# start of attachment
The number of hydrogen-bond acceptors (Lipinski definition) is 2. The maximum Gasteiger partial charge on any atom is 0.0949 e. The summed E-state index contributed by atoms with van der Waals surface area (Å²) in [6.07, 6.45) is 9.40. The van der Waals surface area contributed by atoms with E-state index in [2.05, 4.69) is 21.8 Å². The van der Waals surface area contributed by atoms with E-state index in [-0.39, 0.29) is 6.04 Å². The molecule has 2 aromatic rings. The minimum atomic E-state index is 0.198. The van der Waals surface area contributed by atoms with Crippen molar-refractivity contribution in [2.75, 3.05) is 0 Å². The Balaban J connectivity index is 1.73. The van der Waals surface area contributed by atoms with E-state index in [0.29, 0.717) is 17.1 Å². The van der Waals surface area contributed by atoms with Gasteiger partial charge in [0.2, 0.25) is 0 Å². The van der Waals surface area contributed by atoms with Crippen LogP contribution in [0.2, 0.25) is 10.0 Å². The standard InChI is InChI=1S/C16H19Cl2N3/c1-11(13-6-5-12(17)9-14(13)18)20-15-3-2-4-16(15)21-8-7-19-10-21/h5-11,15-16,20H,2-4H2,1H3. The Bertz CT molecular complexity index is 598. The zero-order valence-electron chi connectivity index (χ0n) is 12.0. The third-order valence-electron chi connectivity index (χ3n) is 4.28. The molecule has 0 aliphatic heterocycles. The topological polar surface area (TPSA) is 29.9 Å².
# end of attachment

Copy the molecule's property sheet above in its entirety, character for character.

The number of hydrogen-bond acceptors (Lipinski definition) is 2. The maximum Gasteiger partial charge on any atom is 0.0949 e. The summed E-state index contributed by atoms with van der Waals surface area (Å²) in [6.07, 6.45) is 9.40. The van der Waals surface area contributed by atoms with E-state index in [2.05, 4.69) is 21.8 Å². The van der Waals surface area contributed by atoms with E-state index in [-0.39, 0.29) is 6.04 Å². The molecule has 2 aromatic rings. The minimum atomic E-state index is 0.198. The van der Waals surface area contributed by atoms with Crippen molar-refractivity contribution in [2.75, 3.05) is 0 Å². The Balaban J connectivity index is 1.73. The van der Waals surface area contributed by atoms with E-state index in [0.29, 0.717) is 17.1 Å². The van der Waals surface area contributed by atoms with Gasteiger partial charge in [0.2, 0.25) is 0 Å². The van der Waals surface area contributed by atoms with Crippen LogP contribution in [0.2, 0.25) is 10.0 Å². The standard InChI is InChI=1S/C16H19Cl2N3/c1-11(13-6-5-12(17)9-14(13)18)20-15-3-2-4-16(15)21-8-7-19-10-21/h5-11,15-16,20H,2-4H2,1H3. The Bertz CT molecular complexity index is 598. The zero-order valence-electron chi connectivity index (χ0n) is 12.0. The third-order valence-electron chi connectivity index (χ3n) is 4.28. The molecule has 0 aliphatic heterocycles. The topological polar surface area (TPSA) is 29.9 Å².